On Saturday, a priest in the Anglican Church of Kenya realised her childhood dream of being among the first women leaders in the church.
Rev Dr Emily Onyango, a lecturer at St Paul’s University described her consecration and enthronement as the first woman assistant bishop of Bondo diocese as something that was always meant to be. “It all began in my younger days when I was brought up in a Christian family and I was convinced that it was the path meant for me,” she says.
But the accomplishment was not a walk in the park for the 59-year-old mother of two.
“When we joined the then from St Paul’s United Theological College for a Bachelor of Divinity Degree, some men made fun of us that we were supposed to do sciences and not theology,” she said.
At exactly 11am, Onyango took the Oath of Obedience before being presented for the consecration. She was thereafter taken for Episcopal robes being escorted by two bishops of the church where she knelt down and a prayer was conducted.
The former student of Nyakach Girls High School grew up in Nairobi where her father worked with the Kenya Railways before he was transferred to Kisumu. Highlighting her challenges as a young woman who embarked on a path that not many had tried, Onyango said she came face to face with controversy.
Immediately after her appointment, some six members of the church claimed that the process of appointment of the assistant bishop for the diocese was unprocedural and in complete disregard of the provisions of the Diocesan Constitution.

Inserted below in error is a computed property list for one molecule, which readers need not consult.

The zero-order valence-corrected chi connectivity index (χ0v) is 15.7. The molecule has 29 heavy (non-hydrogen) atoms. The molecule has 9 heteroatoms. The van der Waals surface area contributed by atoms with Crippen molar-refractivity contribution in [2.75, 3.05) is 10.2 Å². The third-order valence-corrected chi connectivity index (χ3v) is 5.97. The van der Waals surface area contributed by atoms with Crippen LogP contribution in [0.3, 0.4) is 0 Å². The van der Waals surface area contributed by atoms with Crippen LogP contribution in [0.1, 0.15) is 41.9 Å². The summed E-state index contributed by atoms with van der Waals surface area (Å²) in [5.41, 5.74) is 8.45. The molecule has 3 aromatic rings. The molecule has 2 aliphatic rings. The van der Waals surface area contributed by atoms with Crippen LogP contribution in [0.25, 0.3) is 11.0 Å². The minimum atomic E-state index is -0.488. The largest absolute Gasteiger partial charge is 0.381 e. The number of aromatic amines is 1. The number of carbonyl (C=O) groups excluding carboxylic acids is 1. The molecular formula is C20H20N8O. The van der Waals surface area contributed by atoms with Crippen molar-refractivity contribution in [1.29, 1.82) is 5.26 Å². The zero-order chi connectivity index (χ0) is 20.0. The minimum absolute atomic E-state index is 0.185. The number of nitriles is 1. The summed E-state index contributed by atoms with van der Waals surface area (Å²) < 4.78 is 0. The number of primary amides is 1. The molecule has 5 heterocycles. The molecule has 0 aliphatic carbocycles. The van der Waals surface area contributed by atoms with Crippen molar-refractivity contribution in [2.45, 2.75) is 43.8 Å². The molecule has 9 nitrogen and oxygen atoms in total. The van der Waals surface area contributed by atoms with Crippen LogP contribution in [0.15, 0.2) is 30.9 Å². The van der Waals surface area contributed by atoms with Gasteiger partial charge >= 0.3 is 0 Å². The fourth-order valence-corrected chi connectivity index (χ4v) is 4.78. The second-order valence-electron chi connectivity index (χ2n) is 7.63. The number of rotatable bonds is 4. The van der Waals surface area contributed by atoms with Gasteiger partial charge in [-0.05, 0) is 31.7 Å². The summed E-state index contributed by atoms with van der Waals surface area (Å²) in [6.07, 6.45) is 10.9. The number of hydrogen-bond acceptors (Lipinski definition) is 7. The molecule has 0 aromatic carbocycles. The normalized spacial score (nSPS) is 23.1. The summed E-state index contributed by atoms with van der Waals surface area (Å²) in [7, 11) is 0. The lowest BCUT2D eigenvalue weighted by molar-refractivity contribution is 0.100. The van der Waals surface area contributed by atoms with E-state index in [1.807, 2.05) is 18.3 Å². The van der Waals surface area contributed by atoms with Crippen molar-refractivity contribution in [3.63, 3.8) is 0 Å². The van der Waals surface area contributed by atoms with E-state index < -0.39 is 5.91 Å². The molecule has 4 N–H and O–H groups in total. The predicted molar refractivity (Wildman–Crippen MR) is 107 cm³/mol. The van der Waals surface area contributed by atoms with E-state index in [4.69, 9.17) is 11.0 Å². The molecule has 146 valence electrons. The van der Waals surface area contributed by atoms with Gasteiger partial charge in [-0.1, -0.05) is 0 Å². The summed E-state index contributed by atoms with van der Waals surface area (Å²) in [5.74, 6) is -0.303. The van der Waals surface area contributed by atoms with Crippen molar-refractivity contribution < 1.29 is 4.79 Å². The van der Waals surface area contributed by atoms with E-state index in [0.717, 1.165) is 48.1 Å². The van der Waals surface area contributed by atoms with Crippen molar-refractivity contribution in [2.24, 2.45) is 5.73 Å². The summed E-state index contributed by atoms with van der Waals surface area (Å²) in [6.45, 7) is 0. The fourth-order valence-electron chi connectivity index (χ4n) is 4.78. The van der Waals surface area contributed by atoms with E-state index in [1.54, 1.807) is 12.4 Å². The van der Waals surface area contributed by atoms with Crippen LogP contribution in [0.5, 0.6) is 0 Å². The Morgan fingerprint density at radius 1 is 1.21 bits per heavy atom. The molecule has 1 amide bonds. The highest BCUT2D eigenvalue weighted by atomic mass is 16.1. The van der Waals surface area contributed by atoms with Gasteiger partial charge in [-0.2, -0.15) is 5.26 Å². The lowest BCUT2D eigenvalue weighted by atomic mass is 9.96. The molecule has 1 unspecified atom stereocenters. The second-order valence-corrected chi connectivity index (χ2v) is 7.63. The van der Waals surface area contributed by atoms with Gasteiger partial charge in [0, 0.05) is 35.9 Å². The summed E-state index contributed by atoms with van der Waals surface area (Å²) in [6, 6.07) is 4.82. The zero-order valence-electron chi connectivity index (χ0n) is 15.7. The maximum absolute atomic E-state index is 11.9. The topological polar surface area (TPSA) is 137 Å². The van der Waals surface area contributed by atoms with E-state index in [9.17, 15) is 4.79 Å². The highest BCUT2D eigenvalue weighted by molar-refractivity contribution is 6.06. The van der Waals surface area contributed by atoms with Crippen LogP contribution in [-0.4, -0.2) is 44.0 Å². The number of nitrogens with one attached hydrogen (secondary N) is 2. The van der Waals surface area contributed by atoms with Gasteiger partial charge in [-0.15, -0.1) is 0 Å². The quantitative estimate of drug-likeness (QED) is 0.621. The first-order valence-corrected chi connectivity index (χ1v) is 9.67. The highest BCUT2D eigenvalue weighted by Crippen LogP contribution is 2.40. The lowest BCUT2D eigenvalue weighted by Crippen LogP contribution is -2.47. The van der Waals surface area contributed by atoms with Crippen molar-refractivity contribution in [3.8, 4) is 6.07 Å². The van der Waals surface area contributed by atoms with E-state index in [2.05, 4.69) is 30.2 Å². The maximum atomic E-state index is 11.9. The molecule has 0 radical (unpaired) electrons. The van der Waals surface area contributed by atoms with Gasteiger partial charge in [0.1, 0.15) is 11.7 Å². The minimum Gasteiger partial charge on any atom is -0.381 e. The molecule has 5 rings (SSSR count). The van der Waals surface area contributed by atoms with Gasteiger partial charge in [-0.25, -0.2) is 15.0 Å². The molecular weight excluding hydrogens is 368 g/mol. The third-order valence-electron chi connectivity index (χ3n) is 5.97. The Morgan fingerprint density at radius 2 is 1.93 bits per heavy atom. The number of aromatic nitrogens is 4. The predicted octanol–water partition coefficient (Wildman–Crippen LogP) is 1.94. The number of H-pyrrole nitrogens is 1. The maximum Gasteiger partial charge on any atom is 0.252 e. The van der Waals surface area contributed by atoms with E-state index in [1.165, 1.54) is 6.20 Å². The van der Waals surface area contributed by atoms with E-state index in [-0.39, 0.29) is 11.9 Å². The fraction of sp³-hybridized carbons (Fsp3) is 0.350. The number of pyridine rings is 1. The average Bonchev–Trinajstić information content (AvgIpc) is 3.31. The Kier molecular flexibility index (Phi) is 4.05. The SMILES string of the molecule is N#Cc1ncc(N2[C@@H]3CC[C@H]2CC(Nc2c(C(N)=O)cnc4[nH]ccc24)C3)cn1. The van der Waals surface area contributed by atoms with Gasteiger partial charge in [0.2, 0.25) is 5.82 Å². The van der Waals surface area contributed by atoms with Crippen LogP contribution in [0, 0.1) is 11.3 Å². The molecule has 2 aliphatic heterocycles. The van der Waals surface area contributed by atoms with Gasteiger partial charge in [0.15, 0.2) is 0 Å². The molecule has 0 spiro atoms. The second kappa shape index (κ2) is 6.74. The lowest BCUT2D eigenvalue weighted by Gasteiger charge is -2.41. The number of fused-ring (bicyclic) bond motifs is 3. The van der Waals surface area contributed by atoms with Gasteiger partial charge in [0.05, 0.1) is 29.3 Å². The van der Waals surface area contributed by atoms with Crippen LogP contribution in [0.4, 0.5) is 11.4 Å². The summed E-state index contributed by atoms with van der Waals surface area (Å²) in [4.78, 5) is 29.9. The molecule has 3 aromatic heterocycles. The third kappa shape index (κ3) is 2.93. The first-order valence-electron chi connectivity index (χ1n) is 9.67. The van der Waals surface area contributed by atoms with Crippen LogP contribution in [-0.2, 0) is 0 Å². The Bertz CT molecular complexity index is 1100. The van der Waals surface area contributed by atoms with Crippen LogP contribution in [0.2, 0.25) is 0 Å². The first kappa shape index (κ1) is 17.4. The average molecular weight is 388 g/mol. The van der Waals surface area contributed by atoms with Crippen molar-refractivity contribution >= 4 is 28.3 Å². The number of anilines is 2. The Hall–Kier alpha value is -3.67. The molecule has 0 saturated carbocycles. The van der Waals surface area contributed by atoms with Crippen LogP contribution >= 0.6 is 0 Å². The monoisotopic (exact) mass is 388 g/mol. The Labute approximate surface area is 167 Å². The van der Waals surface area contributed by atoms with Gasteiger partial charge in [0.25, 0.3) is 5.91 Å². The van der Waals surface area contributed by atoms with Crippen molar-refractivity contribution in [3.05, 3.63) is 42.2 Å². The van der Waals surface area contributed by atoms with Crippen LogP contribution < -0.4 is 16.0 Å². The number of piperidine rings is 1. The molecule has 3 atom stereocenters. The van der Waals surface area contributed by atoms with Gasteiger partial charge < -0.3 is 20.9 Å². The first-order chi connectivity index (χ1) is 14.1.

In a petition dated January 19, 2021 and addressed to the Archbishop of ACK Jackson Ole Sapit, the petitioners claimed that the creation of the position has not been supported by the Synod as provided on Article 12 (1) of the Constitution of the Anglican Church of Kenya.
The petitioners wanted the Archbishop to institute a joint fellowship with the Diocesan Synod in another special session to deliberate on the matter.
They said that the diocese cannot financially sustain the office of the assistant bishop. “This is evidenced by the fact that the parishes were, as of January 1, 2021, in arrears on their financial obligations to the diocese to the tune of about Sh13 million. This is almost equivalent to the annual expenditure of the diocese,” read the petition.
But on Saturday, the newly consecrated bishop said that the matter was the extra costs that her office was coming in with, but her appointment as a woman bishop. “Many Christians were worried that the office will need a bishop’s car and other things, but I want to tell you that my mission is to serve God,” she said.
Following the 1978 Lambeth Conference, which stated that ordination of women need not be a communion dividing issue, the Anglican Church of Kenya permitted women to join the episcopate in 1980.
“Honestly, Christians had no problem with women leadership but the church hierarchy had its own reservations,” she said, expressing her excitement after she was ordained as a Deacon 36 years ago.
Onyango started with children’s ministry in the then Diocese of Maseno South and thereafter priested in December 1986 by the late Rt. Rev. Dr Henry Okullu, who had also ordained the Rev. Lucia Okuthe, the church’s first woman priest, in 1983.
“Even though the province had agreed in principle, things turned out to be so controversial that Bishop Okullu had to be called from Canterbury to explain why I was ordained,” she said, adding that she was only 22 years old and the church leadership was suspicious.
Onyango, currently a lecturer at St Paul’s University’s department of Theology and Development studies, has been a canon in Bondo Diocese since February 2018. She chairs The Africa Centre for Biblical Equity and is a founder-member of the Circle of Concerned African Women Theologians.